16 proven faith shaping ideas for parents

| March 11, 2011 | 1 Comment

Leaving fingerprints for God

Parents and pastors are in a perpetual search for the magic strategy, or a proven formula, for instilling faith in the heart’s of the next generation. That search is frustrating and futile. Faith is not instilled by magic words, faith classes, or a special sermon series. The birth of faith is a God thing, not a signed creed, or list of doctrinal convictions.

Faith is more than knowing about the God of the Bible; God’s enemy knows about Him and can quote Him, but the enemy doesn’t trust Him, or know Him. The believer on the other hand, has felt the fingerprints of God; he or she has experienced the Emmaus Road “burning heart.” God is more than a name buried in a book, He is the ever-present inventor of life…the source of everything good.

You can force kids to go to church, but faith can not be forced. The Apostle Paul says it comes by hearing, but that doesn’t mean there are secret words that make it so. The seeds of are visions of Jesus and HIS story embedded in life. Words that are lived, not just voiced; words that reveal transformation, not just information.

Genuine faith is not demonstrated by quoting Jesus, debating evolutionists, or demanding doctrinal correctness. Faith is seeing the invisible. When we see it, we remember, “Were not our hearts burning within us while he talked with us on the road and opened the Scriptures to us?” Luke 24:32

Jesus came to put skin on words, to show us how to live, not just tell us what to believe.

Whether you like it, or not, you are a faith shaper. You don’t have to speak any words to shape faith, you do so by living: your collection of frustrations, failures, celebrations, struggles, risks, concerns, ordinary stuff, and unexpected challenges. In short, if your “heart burns” you shape the faith of your kids.

So, how do you get more intentional about shaping the faith of your kids and their friends?

How do you up your influence? Over the years, the following ideas have proven to be fingerprint potentials. Remember this is a God thing, not a parent thing.

  1. Write a letter to your children telling them what God has done in your life. Tell them about how God healed you, changed you, challenged you, called you, and protected you–be the skin of God.
  2. When the time is right, share a repentance story–tell about wandering off track and your journey home.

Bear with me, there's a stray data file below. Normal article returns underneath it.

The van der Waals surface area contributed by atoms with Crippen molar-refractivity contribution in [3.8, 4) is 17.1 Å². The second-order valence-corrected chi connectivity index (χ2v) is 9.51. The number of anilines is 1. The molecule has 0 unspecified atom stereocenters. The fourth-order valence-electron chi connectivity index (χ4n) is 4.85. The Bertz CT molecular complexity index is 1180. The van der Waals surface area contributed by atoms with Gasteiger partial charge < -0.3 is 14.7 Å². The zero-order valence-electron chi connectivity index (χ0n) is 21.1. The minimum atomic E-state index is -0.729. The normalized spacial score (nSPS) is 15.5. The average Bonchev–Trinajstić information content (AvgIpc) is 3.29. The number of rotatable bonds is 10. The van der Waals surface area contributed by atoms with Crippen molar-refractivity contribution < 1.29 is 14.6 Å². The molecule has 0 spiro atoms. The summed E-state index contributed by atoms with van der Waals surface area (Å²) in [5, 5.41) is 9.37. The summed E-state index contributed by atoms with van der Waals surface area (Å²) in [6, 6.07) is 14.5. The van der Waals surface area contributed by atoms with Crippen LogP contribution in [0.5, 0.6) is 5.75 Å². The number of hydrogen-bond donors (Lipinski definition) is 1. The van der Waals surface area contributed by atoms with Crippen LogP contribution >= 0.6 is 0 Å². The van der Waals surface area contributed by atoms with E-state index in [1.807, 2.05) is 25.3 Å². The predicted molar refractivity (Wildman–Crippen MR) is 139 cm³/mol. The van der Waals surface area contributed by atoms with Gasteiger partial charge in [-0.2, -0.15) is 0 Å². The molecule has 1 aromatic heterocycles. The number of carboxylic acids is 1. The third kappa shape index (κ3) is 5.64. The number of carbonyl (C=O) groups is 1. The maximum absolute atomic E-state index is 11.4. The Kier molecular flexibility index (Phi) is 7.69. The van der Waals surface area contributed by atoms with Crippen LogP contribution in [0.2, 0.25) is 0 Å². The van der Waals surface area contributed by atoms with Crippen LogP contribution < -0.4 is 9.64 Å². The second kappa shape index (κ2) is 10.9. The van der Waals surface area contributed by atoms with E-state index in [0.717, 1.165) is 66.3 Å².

3. Talk about God during the week. Put in a good word for Jesus–Give God the credit for all that happens to you. Praise him in song at church, in the car,and at home.
  4. Talk about crisis times and pray about the crisis in front of your youngsters.
  5. Walk the walk…Show people around you how to promises, how to love, how to forgive, and how to accept.
  6. Practice paying it forward. Do good for people in your neighborhood…bring out the best in them.
  7. Read the Bible in their sight–read it aloud.
  8. Talk about communion. Tell your kids why it’s important to you. Hold communion at home as a family. Do it!
  9. Tell your faith story to your kids.
  10. Emphasize the power and place of forgiveness in life, and practice it.
  11. Keep the family rules and traditions simple. Rules give us the atmosphere of security and traditions help us know who we are. We still need both.
  12. Pray descriptively, telling God everything you know about a problem or concern. This type of prayer-talk is confessional and helps kids feel closer to their parents and closer to God.
  13. Make a covenant with your kids to encourage each other.
  14. Talk about God in little doses within your stories and meandering conversations.
  15. Share examples of people who, when faced with relationship problems, sought out help. Stuffing problems inside us drains the batteries and limits the ability to enjoy life to the fullest.
  16. Encourage your kids to listen to stories of faith, tell the stories of faith, and be the stories of faith.

Do it. Pick one that fits you and do it. This is just the beginning.

 

 

 

 

 

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Category: NextGen Faith

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  1. Jim Cooper says:

    Excellent work! I passed this on to many parents and grandparents who can benefit from it.

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